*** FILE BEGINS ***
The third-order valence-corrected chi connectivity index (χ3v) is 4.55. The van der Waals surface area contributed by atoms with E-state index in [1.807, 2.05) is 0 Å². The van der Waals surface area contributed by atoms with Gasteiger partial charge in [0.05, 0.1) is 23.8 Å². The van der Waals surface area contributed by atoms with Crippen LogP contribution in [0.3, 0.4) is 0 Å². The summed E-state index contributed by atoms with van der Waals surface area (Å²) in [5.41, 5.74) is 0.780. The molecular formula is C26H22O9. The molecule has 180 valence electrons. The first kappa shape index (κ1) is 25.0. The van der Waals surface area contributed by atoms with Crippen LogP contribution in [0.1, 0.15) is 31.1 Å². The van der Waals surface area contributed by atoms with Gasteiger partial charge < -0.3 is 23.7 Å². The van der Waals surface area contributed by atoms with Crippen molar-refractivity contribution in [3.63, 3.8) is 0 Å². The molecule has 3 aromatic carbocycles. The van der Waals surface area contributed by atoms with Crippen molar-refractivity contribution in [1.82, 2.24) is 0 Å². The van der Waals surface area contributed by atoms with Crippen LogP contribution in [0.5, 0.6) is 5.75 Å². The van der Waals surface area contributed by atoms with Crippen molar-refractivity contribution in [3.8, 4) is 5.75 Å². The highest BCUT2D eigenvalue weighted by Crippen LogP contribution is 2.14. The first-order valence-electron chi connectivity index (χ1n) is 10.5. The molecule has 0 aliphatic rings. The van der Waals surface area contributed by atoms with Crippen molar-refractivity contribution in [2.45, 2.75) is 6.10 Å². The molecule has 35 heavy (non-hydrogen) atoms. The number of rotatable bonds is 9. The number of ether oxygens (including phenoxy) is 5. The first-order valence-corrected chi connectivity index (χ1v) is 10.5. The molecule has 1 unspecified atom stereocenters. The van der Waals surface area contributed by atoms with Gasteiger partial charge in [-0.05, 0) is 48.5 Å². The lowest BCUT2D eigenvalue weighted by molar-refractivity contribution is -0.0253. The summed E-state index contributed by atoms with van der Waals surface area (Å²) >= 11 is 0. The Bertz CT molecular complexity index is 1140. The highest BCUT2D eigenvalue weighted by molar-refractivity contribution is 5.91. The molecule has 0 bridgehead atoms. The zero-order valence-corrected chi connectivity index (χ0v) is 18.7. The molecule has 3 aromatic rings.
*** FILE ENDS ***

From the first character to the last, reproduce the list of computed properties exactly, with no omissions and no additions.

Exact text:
The third-order valence-corrected chi connectivity index (χ3v) is 4.55. The van der Waals surface area contributed by atoms with E-state index in [1.807, 2.05) is 0 Å². The van der Waals surface area contributed by atoms with Gasteiger partial charge in [0.05, 0.1) is 23.8 Å². The van der Waals surface area contributed by atoms with Crippen LogP contribution in [0.3, 0.4) is 0 Å². The summed E-state index contributed by atoms with van der Waals surface area (Å²) in [5.41, 5.74) is 0.780. The molecular formula is C26H22O9. The molecule has 180 valence electrons. The first kappa shape index (κ1) is 25.0. The van der Waals surface area contributed by atoms with Crippen LogP contribution in [0.1, 0.15) is 31.1 Å². The van der Waals surface area contributed by atoms with Gasteiger partial charge < -0.3 is 23.7 Å². The van der Waals surface area contributed by atoms with Crippen molar-refractivity contribution in [3.63, 3.8) is 0 Å². The molecule has 3 aromatic carbocycles. The van der Waals surface area contributed by atoms with Crippen molar-refractivity contribution in [1.82, 2.24) is 0 Å². The van der Waals surface area contributed by atoms with Crippen LogP contribution in [0.5, 0.6) is 5.75 Å². The van der Waals surface area contributed by atoms with Crippen molar-refractivity contribution in [3.8, 4) is 5.75 Å². The highest BCUT2D eigenvalue weighted by Crippen LogP contribution is 2.14. The first-order valence-electron chi connectivity index (χ1n) is 10.5. The molecule has 0 aliphatic rings. The van der Waals surface area contributed by atoms with Crippen molar-refractivity contribution in [2.45, 2.75) is 6.10 Å². The molecule has 35 heavy (non-hydrogen) atoms. The number of rotatable bonds is 9. The number of ether oxygens (including phenoxy) is 5. The first-order valence-corrected chi connectivity index (χ1v) is 10.5. The molecule has 1 unspecified atom stereocenters. The van der Waals surface area contributed by atoms with Gasteiger partial charge in [-0.05, 0) is 48.5 Å². The lowest BCUT2D eigenvalue weighted by molar-refractivity contribution is -0.0253. The summed E-state index contributed by atoms with van der Waals surface area (Å²) >= 11 is 0. The Bertz CT molecular complexity index is 1140. The highest BCUT2D eigenvalue weighted by molar-refractivity contribution is 5.91. The molecule has 0 bridgehead atoms. The zero-order valence-corrected chi connectivity index (χ0v) is 18.7. The molecule has 3 aromatic rings.